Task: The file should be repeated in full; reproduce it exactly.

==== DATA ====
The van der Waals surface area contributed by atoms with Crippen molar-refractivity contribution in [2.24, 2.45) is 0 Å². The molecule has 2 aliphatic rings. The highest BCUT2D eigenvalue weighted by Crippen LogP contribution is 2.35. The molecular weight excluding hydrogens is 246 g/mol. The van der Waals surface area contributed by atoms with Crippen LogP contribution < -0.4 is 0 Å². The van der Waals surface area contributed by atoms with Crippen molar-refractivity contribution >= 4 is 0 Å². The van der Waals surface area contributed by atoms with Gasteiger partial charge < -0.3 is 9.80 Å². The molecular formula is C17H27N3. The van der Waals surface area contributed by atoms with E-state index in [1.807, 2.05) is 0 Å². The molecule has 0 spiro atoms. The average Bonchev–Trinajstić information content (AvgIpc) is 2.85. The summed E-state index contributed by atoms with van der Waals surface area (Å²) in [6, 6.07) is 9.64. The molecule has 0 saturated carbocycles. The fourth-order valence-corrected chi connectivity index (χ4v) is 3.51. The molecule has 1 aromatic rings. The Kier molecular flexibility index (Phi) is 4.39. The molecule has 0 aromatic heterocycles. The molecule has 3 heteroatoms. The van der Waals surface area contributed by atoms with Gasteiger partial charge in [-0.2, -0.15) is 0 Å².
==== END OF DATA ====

The van der Waals surface area contributed by atoms with Crippen molar-refractivity contribution in [2.24, 2.45) is 0 Å². The molecule has 2 aliphatic rings. The highest BCUT2D eigenvalue weighted by Crippen LogP contribution is 2.35. The molecular weight excluding hydrogens is 246 g/mol. The van der Waals surface area contributed by atoms with Crippen LogP contribution < -0.4 is 0 Å². The van der Waals surface area contributed by atoms with Crippen molar-refractivity contribution >= 4 is 0 Å². The van der Waals surface area contributed by atoms with Gasteiger partial charge < -0.3 is 9.80 Å². The molecular formula is C17H27N3. The van der Waals surface area contributed by atoms with E-state index in [1.807, 2.05) is 0 Å². The molecule has 0 spiro atoms. The average Bonchev–Trinajstić information content (AvgIpc) is 2.85. The summed E-state index contributed by atoms with van der Waals surface area (Å²) in [6, 6.07) is 9.64. The molecule has 0 saturated carbocycles. The fourth-order valence-corrected chi connectivity index (χ4v) is 3.51. The molecule has 1 aromatic rings. The Kier molecular flexibility index (Phi) is 4.39. The molecule has 0 aromatic heterocycles. The molecule has 3 heteroatoms. The van der Waals surface area contributed by atoms with Gasteiger partial charge in [-0.2, -0.15) is 0 Å².